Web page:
Thus, we apply to stock fair value determinations under section 623 the principle we enunciated for such determinations under section 1118 that, in fixing fair value, courts should determine the minority shareholder’s proportionate interest in the going concern value of the corporation as a whole, that is, “`what a willing purchaser, in an arm’s length transaction, would offer for the corporation as an operating business’” (Matter of Pace Photographers [Rosen], 71 NY2d at 748, supra, quoting Matter of Blake v Blake Agency, 107 AD2d at 146, supra [emphasis added]).
Consistent with that approach, we have approved a methodology for fixing the fair value of minority shares in a close corporation under which the investment value of the entire enterprise was ascertained through a capitalization of earnings (taking into account the unmarketability of the corporate stock) and then fair value was calculated on the basis of the petitioners’ proportionate share of all outstanding corporate stock (Matter of Seagroatt Floral Co., 78 NY2d at 442, 446, supra).
Imposing a discount for the minority status of the dissenting shares here, as argued by the corporations, would in our view conflict with two central equitable principles of corporate governance we have developed for fair value adjudications of minority shareholder interests under Business Corporation Law §§ 623 and 1118. A minority discount would necessarily deprive minority shareholders of their proportionate interest in a going concern, as guaranteed by our decisions previously discussed. Likewise, imposing a minority discount on the compensation payable to dissenting stockholders for their shares in a proceeding under Business Corporation Law §§ 623 or 1118 would result in minority shares being valued below that of majority shares, thus violating our mandate of equal treatment of all shares of the same class in minority stockholder buyouts.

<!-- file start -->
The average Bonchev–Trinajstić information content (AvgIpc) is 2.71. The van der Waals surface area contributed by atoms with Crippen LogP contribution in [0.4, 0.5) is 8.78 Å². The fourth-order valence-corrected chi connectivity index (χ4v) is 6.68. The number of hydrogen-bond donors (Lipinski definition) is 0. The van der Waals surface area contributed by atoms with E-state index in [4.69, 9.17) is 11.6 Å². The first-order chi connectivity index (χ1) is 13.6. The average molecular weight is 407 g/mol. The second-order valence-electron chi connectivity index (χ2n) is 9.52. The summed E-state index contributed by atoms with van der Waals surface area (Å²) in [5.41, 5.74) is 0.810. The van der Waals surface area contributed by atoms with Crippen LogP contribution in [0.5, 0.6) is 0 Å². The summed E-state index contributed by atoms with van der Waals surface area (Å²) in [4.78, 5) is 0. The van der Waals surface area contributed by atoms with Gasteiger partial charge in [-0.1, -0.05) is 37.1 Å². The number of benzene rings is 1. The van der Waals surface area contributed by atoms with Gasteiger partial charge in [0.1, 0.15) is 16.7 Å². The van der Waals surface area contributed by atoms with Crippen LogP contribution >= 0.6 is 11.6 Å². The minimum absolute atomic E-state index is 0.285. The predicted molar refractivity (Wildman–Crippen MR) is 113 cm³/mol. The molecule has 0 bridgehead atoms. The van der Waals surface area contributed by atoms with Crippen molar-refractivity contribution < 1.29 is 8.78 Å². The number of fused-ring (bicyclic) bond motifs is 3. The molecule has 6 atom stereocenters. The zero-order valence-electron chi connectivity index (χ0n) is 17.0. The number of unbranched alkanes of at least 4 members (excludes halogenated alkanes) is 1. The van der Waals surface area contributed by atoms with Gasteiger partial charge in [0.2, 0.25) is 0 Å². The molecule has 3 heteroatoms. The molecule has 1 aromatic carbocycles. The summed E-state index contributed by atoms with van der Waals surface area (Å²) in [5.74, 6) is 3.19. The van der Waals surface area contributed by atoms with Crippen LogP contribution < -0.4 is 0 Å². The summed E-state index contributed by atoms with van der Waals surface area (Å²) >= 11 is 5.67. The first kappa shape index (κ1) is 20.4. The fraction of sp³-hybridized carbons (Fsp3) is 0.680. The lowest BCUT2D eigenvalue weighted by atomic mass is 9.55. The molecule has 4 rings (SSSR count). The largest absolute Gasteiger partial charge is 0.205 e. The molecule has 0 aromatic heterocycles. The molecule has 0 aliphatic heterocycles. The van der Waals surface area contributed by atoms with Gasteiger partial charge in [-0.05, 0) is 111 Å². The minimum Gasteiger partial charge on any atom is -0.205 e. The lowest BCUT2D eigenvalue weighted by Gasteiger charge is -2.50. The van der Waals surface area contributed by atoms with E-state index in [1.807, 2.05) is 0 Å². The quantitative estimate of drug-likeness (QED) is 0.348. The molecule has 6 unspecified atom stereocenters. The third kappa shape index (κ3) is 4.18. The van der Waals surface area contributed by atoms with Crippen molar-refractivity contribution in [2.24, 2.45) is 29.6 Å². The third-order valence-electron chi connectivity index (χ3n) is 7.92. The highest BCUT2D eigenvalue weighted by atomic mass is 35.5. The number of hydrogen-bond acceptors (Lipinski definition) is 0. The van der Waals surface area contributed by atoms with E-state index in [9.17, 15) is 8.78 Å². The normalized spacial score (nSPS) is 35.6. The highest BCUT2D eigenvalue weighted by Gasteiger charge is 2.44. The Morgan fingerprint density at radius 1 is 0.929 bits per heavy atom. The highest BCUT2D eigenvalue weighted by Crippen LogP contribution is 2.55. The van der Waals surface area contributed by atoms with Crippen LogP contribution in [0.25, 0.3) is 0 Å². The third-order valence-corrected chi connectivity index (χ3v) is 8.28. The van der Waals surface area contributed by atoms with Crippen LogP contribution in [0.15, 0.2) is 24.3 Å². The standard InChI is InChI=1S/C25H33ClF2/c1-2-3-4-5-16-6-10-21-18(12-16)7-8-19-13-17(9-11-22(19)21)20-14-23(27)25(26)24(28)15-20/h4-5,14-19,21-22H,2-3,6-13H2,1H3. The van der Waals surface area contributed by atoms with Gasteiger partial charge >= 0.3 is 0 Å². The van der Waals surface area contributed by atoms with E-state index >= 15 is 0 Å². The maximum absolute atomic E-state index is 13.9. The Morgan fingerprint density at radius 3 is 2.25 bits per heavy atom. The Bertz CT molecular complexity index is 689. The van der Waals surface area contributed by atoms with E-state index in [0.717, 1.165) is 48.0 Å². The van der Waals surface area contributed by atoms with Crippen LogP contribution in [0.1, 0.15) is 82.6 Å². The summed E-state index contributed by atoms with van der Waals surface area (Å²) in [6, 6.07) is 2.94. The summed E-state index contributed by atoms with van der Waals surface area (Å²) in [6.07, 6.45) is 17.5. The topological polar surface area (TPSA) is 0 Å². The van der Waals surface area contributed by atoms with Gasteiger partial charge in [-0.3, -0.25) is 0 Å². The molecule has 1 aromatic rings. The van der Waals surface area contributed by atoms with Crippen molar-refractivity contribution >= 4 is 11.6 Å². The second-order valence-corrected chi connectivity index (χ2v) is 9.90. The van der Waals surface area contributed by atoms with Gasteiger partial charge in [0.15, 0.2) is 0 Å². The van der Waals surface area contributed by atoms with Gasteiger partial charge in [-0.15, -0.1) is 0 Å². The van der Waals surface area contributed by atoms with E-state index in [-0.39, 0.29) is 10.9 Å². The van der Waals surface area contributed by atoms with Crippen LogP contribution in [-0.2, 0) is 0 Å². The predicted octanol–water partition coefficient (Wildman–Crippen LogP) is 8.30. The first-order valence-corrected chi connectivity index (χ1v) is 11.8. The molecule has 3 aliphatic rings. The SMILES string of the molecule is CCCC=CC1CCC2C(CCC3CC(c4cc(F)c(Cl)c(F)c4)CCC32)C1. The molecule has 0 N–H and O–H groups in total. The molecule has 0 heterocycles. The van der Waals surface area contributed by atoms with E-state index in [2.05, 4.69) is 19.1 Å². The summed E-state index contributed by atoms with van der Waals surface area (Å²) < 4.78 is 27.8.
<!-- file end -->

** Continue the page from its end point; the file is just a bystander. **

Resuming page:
A minority discount on the value of dissenters’ shares would also significantly undermine one of the major policies behind the appraisal legislation embodied now in Business Corporation Law § 623, the remedial goal of the statute to “protect minority shareholders ‘from being forced to sell at unfair values imposed by those dominating the corporation while allowing the majority to proceed with its desired [corporate action]’” (Matter of Cawley v SCM Corp., 72 NY2d at 471, supra, quoting Alpert v 28 William St. Corp., 61 N.Y.2d 557, 567-568). This protective purpose of the statute prevents the shifting of proportionate economic value of the corporation as a going concern from minority to majority stockholders. As stated by the Delaware Supreme Court, “to fail to accord to a minority shareholder the full proportionate value of his [or her] shares imposes a penalty for lack of control, and unfairly enriches the majority stockholders who may reap a windfall from the appraisal process by cashing out a dissenting shareholder” (Cavalier Oil Corp. v Harnett, 564 A2d 137, 1145 [Del]).
Furthermore, a mandatory reduction in the fair value of minority shares to reflect their owners’ lack of power in the administration of the corporation will inevitably encourage oppressive majority conduct, thereby further driving down the compensation necessary to pay for the value of minority shares. “Thus, the greater the misconduct by the majority, the less they need to pay for the minority’s shares” (Murdock, The Evolution of Effective Remedies for Minority Shareholders and Its Impact Upon Evaluation of Minority Shares, 65 Notre Dame L Rev 425, 487).
We also note that a minority discount has been rejected in a substantial majority of other jurisdictions. ”Thus, statistically, minority discounts are almost uniformly viewed with disfavor by State courts” (id., at 481). The imposition of a minority discount in derogation of minority stockholder appraisal remedies has been rejected as well by the American Law Institute in its Principles of Corporate Governance (see, 2 ALI, Principles of Corporate Governance § 7.22, at 314-315; comment e to § 7.22, at 324 ).